Russian President Dmitri Medvedev heads to the US’s own backyard next week, to spearhead Russia’s biggest charm offensive in Latin America since the demise of the USSR.
The list of new political, economic and even military ventures between Russia and countries like Venezuela, Cuba, Bolivia and Nicaragua has set off alarm bells in Washington and has experts noting that, after almost two decades of diplomatic retreat, Moscow is suddenly — and quite aggressively — back in the game.
“Russia aspires to be a great power once again, and this is part of the explanation for our renewed interest in establishing a presence in Latin America,” says Yevgeny Bazhanov, vice rector of the Diplomatic Academy in Moscow, which trains Russian diplomats.
“It’s also part of our response to American hegemonism in our own region,” he adds. “If the US insists on extending NATO up to our borders, planting anti-missile defences next door and encouraging countries like Georgia to launch provocations against us, then we will respond.”
Medvedev will arrive in Venezuela next week just as a flotilla of Russian warships, including the nuclear-powered guided missile cruiser Peter the Great, begins the Russian military’s first-ever war games in the Caribbean Sea together with ships from the Venezuelan navy.
The Kremlin leader will sign a raft of commercial agreements with Venezuelan president Hugo Chavez, but the one that has the US deeply worried is a reported deal to build a Russian nuclear power station in that left-leaning Latin American country.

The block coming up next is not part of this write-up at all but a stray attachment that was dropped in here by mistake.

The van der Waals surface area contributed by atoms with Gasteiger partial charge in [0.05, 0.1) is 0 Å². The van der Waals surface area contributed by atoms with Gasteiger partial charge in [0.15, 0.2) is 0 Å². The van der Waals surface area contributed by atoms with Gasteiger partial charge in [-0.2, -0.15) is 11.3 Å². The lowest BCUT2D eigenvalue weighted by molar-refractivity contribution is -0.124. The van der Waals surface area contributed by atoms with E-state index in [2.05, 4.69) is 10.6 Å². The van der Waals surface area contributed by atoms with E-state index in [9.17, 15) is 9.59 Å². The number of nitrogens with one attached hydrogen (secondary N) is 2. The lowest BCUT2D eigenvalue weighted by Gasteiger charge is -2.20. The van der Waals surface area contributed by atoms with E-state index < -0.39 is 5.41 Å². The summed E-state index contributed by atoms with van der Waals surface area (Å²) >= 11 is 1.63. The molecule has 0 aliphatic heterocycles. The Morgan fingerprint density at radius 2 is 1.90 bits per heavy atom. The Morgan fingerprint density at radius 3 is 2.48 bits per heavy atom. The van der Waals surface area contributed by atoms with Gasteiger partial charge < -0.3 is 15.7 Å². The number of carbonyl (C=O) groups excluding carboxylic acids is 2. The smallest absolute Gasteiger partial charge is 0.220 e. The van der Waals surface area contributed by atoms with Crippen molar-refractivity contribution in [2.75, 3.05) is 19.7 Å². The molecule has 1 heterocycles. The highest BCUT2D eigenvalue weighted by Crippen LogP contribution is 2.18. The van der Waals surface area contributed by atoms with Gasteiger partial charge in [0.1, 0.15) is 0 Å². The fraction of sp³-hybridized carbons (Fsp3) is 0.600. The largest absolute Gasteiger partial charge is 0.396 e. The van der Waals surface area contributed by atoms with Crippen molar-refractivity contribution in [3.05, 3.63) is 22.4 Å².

“We are going to have atomic energy, and soon (the Americans) will start accusing us of building nuclear bombs,” Chavez told reporters last week, adding that his country’s nuclear ambitions were “for peaceful purposes only”.
Moscow has recently signed arms contracts with Venezuela worth $4.4-billion, including 24 Sukhoi Su-30 fighter planes, dozens of military helicopters and 100,000 Kalashnikov assault rifles.
Cuban leader Raul Castro is expected to visit Moscow early next year to embrace what experts describe as a sweeping revival of the two countries’s former Cold War relationship, though without the previous ideological dimension.
“Russia no longer has any grand design, and we don’t want to convert other countries into our satellites,” says Bazhanov. “But Moscow is returning as an important power to the world stage and we will extend our presence and build our influence in Latin America, whether everyone in Washington likes it or not.”